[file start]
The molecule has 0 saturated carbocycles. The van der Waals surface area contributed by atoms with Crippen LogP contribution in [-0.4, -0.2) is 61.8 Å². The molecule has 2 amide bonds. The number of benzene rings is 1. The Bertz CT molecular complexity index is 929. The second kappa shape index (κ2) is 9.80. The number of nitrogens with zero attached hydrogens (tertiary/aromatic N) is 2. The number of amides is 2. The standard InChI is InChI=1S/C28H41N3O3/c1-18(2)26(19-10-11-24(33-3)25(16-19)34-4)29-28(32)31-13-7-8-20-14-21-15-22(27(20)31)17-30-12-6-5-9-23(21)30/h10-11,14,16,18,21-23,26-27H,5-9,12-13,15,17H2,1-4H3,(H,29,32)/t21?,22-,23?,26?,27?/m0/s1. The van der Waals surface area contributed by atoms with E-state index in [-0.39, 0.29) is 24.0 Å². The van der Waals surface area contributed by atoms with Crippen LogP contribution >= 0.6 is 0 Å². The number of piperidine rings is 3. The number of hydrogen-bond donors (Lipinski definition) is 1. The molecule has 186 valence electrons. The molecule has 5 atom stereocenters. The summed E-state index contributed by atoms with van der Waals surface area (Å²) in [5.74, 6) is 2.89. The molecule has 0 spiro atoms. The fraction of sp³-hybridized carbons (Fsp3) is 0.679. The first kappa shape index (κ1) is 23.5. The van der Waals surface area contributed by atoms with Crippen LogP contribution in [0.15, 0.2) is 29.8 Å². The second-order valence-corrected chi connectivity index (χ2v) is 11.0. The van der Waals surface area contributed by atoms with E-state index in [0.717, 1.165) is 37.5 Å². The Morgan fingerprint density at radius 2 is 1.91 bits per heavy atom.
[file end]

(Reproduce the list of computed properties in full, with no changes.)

The molecule has 0 saturated carbocycles. The van der Waals surface area contributed by atoms with Crippen LogP contribution in [-0.4, -0.2) is 61.8 Å². The molecule has 2 amide bonds. The number of benzene rings is 1. The Bertz CT molecular complexity index is 929. The second kappa shape index (κ2) is 9.80. The number of nitrogens with zero attached hydrogens (tertiary/aromatic N) is 2. The number of amides is 2. The standard InChI is InChI=1S/C28H41N3O3/c1-18(2)26(19-10-11-24(33-3)25(16-19)34-4)29-28(32)31-13-7-8-20-14-21-15-22(27(20)31)17-30-12-6-5-9-23(21)30/h10-11,14,16,18,21-23,26-27H,5-9,12-13,15,17H2,1-4H3,(H,29,32)/t21?,22-,23?,26?,27?/m0/s1. The van der Waals surface area contributed by atoms with E-state index in [-0.39, 0.29) is 24.0 Å². The van der Waals surface area contributed by atoms with Crippen LogP contribution >= 0.6 is 0 Å². The number of piperidine rings is 3. The number of hydrogen-bond donors (Lipinski definition) is 1. The molecule has 186 valence electrons. The molecule has 5 atom stereocenters. The summed E-state index contributed by atoms with van der Waals surface area (Å²) in [5.74, 6) is 2.89. The molecule has 0 spiro atoms. The fraction of sp³-hybridized carbons (Fsp3) is 0.679. The first kappa shape index (κ1) is 23.5. The van der Waals surface area contributed by atoms with Crippen LogP contribution in [0.15, 0.2) is 29.8 Å². The second-order valence-corrected chi connectivity index (χ2v) is 11.0. The van der Waals surface area contributed by atoms with E-state index in [0.717, 1.165) is 37.5 Å². The Morgan fingerprint density at radius 2 is 1.91 bits per heavy atom.